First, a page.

It is important to understand the embryology of the midgut prior to understanding malrotation. There are three distinct stages involved in the embryology of the midgut.2

1. 5-10-weeks’ gestation: midgut herniates into the umbilical cord and 90° anticlockwise rotation back into fetal abdomen
2. 11-weeks: Further 270° rotation in abdomen
3. Fixation of gut to mesentery.

Malrotation is defined as ‘the complete or partial failure of 270° counter clockwise rotation of the midgut around the superior mesenteric pedicle’.3 Malrotation is rare in adults (0.2%).4 It is commonly seen in the neonatal population (1 in 200-500) and symptomatic in approximately 1 in 6000 neonates.4 In adults, the presentation will involve abdominal pain and vomiting, as well as multiple visits to the clinician. Patients with malrotation may also present with symptoms of a midgut volvulus, and if severe, may present with intestinal ischemia.5

A Ladd band is a congenital adhesive band made of fibrous peritoneal issue.5,6 A Ladd procedure is complex and in summary involves four stages to include: delivery of the small bowel, untwisting the bowel counter clockwise, dividing the Ladd bands and detorting the bowel.7,8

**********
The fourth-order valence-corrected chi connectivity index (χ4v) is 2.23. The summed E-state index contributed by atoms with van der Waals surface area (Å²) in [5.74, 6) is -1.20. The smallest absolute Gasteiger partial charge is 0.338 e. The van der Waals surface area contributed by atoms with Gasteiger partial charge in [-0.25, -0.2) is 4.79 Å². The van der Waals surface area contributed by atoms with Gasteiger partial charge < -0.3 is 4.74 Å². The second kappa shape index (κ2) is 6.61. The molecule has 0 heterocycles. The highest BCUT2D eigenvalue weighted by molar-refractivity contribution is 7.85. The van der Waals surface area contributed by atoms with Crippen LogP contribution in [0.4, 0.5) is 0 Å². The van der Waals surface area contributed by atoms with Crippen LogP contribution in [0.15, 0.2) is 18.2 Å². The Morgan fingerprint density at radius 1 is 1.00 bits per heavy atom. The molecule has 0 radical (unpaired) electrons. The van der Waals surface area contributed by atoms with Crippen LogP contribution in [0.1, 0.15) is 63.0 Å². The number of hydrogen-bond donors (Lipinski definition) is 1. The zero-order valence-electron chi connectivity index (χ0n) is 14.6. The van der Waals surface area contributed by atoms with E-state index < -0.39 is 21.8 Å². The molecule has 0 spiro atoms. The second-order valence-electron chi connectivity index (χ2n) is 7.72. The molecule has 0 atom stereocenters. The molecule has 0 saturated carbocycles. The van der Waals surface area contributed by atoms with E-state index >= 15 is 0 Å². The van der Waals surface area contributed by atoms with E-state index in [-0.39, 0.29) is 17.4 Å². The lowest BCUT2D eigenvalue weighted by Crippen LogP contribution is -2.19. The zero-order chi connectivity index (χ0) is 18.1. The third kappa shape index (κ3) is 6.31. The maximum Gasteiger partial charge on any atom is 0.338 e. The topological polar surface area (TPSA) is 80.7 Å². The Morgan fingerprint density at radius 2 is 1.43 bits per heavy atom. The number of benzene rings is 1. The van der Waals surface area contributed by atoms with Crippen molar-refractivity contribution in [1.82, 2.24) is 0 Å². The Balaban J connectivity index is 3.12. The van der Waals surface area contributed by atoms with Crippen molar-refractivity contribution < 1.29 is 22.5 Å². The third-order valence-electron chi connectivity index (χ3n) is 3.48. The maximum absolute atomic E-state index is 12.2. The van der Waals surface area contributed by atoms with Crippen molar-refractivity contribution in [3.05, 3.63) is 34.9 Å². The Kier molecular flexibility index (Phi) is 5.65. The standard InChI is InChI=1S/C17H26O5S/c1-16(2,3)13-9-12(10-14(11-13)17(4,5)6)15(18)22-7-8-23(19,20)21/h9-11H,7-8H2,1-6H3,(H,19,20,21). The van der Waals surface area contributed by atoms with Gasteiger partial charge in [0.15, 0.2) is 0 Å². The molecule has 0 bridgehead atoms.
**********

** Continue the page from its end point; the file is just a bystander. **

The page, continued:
The diagnosis of malrotation in pregnancy is very rare. In this case, it was pregnancy that prompted the diagnosis. It is important to appreciate the challenges pregnancy can pose in the diagnosis and management of malrotation. Often, the diagnosis will be delayed as the symptoms may ‘mimic pregnancy-associated symptoms’. The gravid uterus can cause surgical challenges including gaining access to the abdomen, operating challenges as well as recovery. The risks of general anaesthesia have to also be considered, as well as the subsequent associated risk of pre-term labour or pregnancy loss. In pregnancy, it is important to recognise that the clinician may be averse to ‘invasive’ imaging or investigation, and therefore, contributing to delayed diagnosis.